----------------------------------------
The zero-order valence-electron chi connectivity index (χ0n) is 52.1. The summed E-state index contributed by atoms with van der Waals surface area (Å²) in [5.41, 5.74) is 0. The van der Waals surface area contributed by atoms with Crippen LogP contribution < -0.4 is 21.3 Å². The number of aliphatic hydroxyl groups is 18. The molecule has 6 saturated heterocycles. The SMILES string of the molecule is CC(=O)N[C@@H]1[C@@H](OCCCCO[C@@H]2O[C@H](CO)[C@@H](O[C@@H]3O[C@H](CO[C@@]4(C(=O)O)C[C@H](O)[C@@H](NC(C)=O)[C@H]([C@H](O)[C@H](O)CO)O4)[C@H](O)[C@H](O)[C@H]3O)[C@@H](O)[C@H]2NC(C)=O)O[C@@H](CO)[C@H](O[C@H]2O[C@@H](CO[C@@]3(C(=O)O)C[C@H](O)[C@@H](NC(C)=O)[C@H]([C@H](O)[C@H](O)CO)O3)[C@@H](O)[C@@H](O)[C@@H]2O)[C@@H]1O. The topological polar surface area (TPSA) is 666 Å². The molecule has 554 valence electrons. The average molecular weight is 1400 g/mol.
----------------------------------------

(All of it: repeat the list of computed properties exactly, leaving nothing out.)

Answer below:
The zero-order valence-electron chi connectivity index (χ0n) is 52.1. The summed E-state index contributed by atoms with van der Waals surface area (Å²) in [5.41, 5.74) is 0. The van der Waals surface area contributed by atoms with Crippen LogP contribution < -0.4 is 21.3 Å². The number of aliphatic hydroxyl groups is 18. The molecule has 6 saturated heterocycles. The SMILES string of the molecule is CC(=O)N[C@@H]1[C@@H](OCCCCO[C@@H]2O[C@H](CO)[C@@H](O[C@@H]3O[C@H](CO[C@@]4(C(=O)O)C[C@H](O)[C@@H](NC(C)=O)[C@H]([C@H](O)[C@H](O)CO)O4)[C@H](O)[C@H](O)[C@H]3O)[C@@H](O)[C@H]2NC(C)=O)O[C@@H](CO)[C@H](O[C@H]2O[C@@H](CO[C@@]3(C(=O)O)C[C@H](O)[C@@H](NC(C)=O)[C@H]([C@H](O)[C@H](O)CO)O3)[C@@H](O)[C@@H](O)[C@@H]2O)[C@@H]1O. The topological polar surface area (TPSA) is 666 Å². The molecule has 554 valence electrons. The average molecular weight is 1400 g/mol.